Texts to have read
- Writer/Designer chapter 5, on "Assembling Your Technologies and Your Team," especially the sections on Team Contracts and Project Proposals
- Overview of GitHub's Project Management features
Work to have done
- Team contract, if it wasn't finished in class; research toward group project
Plan for the Day
Takeaways from the Reading
So, since I gently guilted you guys about reading the W/D chapter last time, and since you didn't have a final website due today, I'm hoping now everyone's read this chapter. What struck you as interesting, insightful, worthwhile? Was anything surprising?
Discussion: Criteria for Collaboration
Here's an interesting question:
How, in general, should groups be assessed?
Collaborative Composing: Project Proposals
I want to give you the bulk of today's class to work on formalizing a project proposal, with all the pieces that Arola, Sheppard, and Ball suggest you'll want (90-91) for guiding you over the next few weeks. I've adapted those prompts here (but do look to the book for ideas):
- Introduction/summary. This will update the project pitch. Can you write yourselves a more specific assignment, now that you know what project you're on and who's on the team?
- Project plan. What tech will you use? Where will you source any necessary assets? How will you combine your separate efforts? Build in some flexibility, e.g. through stretch goals.
- Justification. Given the motivation and goals in your intro, how will the plan actually accomplish it? What Digital Media Composing skills will you be leveling up on?
- Roles and responsibilities. How will you divide up the pieces of the plan? How will you know if the work's been done satisfactorily? This will update and/or include your team contract.
- Timeline. This should be a set of deadlines you're targeting, using the schedule of our semester as a guide. The authors of W/D offer a set of six stages or modes that you might consider adopting and matching to particular class meetings:
- doing further research
- preparing a storyboard or mockup (a design, not implemented in the final tech / platform)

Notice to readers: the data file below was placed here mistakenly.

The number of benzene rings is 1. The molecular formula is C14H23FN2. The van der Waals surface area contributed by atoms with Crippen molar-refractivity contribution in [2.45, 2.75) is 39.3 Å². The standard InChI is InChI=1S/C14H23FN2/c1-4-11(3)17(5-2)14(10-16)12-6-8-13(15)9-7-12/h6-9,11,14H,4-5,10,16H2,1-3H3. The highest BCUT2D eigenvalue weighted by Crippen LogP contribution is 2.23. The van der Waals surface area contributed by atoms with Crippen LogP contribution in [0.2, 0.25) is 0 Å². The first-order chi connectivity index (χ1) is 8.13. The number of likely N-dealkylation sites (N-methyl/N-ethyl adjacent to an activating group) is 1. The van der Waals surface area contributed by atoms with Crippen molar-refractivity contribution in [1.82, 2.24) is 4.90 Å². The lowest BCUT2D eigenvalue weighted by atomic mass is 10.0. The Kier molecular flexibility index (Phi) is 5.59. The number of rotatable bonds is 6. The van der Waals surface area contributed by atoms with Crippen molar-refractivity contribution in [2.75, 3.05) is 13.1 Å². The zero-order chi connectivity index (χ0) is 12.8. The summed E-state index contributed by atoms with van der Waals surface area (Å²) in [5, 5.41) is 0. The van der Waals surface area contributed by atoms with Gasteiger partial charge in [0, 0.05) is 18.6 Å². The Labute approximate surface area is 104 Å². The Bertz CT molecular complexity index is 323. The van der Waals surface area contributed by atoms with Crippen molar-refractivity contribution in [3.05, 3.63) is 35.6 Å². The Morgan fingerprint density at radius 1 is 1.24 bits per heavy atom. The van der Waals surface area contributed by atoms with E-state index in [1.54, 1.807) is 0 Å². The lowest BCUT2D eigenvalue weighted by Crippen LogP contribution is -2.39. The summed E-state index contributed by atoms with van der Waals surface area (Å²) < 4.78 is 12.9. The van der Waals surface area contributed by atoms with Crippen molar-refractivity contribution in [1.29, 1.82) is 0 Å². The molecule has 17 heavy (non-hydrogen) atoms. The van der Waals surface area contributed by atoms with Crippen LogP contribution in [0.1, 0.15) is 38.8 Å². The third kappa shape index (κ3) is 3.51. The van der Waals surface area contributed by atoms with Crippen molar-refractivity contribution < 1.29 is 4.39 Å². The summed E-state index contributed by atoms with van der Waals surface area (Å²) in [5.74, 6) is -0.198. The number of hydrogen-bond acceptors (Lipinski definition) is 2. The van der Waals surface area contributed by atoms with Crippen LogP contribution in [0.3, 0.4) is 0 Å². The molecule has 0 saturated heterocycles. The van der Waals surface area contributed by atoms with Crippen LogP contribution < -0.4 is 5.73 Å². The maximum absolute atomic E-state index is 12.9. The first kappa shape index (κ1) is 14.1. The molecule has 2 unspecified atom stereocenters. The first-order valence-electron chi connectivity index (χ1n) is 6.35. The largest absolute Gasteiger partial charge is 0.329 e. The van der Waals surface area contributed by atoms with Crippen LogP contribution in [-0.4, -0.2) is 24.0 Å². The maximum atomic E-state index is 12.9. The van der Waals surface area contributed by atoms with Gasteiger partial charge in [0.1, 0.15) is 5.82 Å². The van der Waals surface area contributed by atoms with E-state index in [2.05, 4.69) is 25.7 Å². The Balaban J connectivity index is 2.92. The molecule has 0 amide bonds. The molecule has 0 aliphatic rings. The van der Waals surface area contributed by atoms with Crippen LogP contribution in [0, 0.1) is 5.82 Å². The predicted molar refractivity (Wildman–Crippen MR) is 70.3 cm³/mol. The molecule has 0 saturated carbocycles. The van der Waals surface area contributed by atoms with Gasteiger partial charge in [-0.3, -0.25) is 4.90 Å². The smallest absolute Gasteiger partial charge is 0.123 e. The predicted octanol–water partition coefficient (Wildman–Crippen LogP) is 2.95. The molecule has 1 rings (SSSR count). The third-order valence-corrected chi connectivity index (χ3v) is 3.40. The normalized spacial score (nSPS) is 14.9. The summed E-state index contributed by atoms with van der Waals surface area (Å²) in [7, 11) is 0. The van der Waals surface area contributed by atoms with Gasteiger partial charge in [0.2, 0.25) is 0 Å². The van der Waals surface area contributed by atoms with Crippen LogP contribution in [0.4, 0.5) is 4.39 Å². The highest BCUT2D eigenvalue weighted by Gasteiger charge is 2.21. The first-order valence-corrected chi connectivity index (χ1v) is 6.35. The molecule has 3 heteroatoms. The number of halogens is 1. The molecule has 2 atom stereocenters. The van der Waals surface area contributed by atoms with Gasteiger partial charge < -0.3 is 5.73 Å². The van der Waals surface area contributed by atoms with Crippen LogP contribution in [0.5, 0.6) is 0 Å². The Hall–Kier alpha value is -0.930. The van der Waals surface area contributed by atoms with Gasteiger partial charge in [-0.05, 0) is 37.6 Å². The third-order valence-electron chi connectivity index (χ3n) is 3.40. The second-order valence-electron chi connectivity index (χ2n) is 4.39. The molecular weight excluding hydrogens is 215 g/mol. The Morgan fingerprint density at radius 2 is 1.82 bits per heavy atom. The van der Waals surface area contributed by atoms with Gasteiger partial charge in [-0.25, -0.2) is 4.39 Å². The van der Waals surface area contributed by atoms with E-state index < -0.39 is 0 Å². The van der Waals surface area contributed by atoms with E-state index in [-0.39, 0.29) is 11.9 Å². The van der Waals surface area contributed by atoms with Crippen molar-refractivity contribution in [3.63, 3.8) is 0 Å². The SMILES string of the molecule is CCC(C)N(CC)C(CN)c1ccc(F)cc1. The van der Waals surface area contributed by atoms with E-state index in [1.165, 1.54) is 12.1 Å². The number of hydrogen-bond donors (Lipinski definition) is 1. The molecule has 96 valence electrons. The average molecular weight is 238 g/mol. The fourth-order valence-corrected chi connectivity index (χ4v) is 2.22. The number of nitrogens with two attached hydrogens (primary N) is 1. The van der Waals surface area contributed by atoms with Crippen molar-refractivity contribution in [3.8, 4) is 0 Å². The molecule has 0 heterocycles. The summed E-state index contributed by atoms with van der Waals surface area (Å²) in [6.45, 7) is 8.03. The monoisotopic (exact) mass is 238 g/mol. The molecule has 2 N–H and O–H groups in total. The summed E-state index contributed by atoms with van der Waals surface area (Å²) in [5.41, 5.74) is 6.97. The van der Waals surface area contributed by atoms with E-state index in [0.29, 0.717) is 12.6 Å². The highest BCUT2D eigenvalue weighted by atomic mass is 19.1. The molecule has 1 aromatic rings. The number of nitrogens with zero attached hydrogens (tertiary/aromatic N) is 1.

- creating an asset list
- preparing a rough cut or draft (implementation in the final tech / platform)
- revising and editing your final project
- delivering your final project
And I want to add one more thing: reflection. As with the previous projects, as part of delivering your final project, I'm going to ask you to write at least 500 words about what you've learned, what the process was like, what challenges you faced and how you overcame them, what questions you have. These reflections will be individual, even though the project will be collaborative.
As you finish your proposals, turn them in to me and I'll give you in-person feedback on them as a group, aiming to approve an appropriately scoped plan. I'll expect to do most of those meetings during Tuesday's class, but if any of you finish today, I'm happy to have a look.
EXT: Implement the plan!
Once you've met with me and gotten approval on your proposal, get to it! (You can, of course, start research even before then, because you'll need to have some sense of what you're putting in your proposal.)
For next time
- If you haven't yet turned in a project proposal, work as a group to finish it by Tuesday. I'd like to meet with every group by the end of Tuesday's class, if possible.
- If you have met with me as a group and had your proposal approved, get going on that plan!
- Have a look over the resources page on our WordPress site, and compile a list of places to look for the assets (or instructions) you'll need.
- Continue any research necessary for getting your project off the ground. Tuesday's class, when you're not in conference with me, will be studio time.